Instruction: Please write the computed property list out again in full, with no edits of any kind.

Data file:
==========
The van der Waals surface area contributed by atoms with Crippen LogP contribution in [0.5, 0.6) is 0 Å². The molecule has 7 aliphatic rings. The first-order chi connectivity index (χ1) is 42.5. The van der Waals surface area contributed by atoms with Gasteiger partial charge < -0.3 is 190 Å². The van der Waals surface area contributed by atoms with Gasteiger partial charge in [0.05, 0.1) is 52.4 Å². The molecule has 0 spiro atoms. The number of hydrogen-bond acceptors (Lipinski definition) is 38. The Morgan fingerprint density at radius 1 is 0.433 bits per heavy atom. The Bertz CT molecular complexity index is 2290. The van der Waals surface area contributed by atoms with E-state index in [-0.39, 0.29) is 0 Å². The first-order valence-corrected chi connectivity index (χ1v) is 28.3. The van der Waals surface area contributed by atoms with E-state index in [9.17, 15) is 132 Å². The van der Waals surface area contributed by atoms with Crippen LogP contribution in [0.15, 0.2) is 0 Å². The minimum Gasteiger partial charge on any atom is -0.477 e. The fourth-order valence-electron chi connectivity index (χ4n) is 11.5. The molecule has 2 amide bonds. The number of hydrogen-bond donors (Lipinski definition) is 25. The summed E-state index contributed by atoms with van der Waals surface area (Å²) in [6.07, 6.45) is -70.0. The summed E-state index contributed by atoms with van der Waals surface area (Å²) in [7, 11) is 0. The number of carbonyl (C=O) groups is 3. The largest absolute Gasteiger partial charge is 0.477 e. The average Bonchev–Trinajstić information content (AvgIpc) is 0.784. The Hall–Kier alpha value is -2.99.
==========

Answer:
The van der Waals surface area contributed by atoms with Crippen LogP contribution in [0.5, 0.6) is 0 Å². The molecule has 7 aliphatic rings. The first-order chi connectivity index (χ1) is 42.5. The van der Waals surface area contributed by atoms with Gasteiger partial charge < -0.3 is 190 Å². The van der Waals surface area contributed by atoms with Gasteiger partial charge in [0.05, 0.1) is 52.4 Å². The molecule has 0 spiro atoms. The number of hydrogen-bond acceptors (Lipinski definition) is 38. The Morgan fingerprint density at radius 1 is 0.433 bits per heavy atom. The Bertz CT molecular complexity index is 2290. The van der Waals surface area contributed by atoms with E-state index in [-0.39, 0.29) is 0 Å². The first-order valence-corrected chi connectivity index (χ1v) is 28.3. The van der Waals surface area contributed by atoms with E-state index in [9.17, 15) is 132 Å². The van der Waals surface area contributed by atoms with Crippen LogP contribution in [0.15, 0.2) is 0 Å². The minimum Gasteiger partial charge on any atom is -0.477 e. The fourth-order valence-electron chi connectivity index (χ4n) is 11.5. The molecule has 2 amide bonds. The number of hydrogen-bond donors (Lipinski definition) is 25. The summed E-state index contributed by atoms with van der Waals surface area (Å²) in [6.07, 6.45) is -70.0. The summed E-state index contributed by atoms with van der Waals surface area (Å²) in [7, 11) is 0. The number of carbonyl (C=O) groups is 3. The largest absolute Gasteiger partial charge is 0.477 e. The average Bonchev–Trinajstić information content (AvgIpc) is 0.784. The Hall–Kier alpha value is -2.99.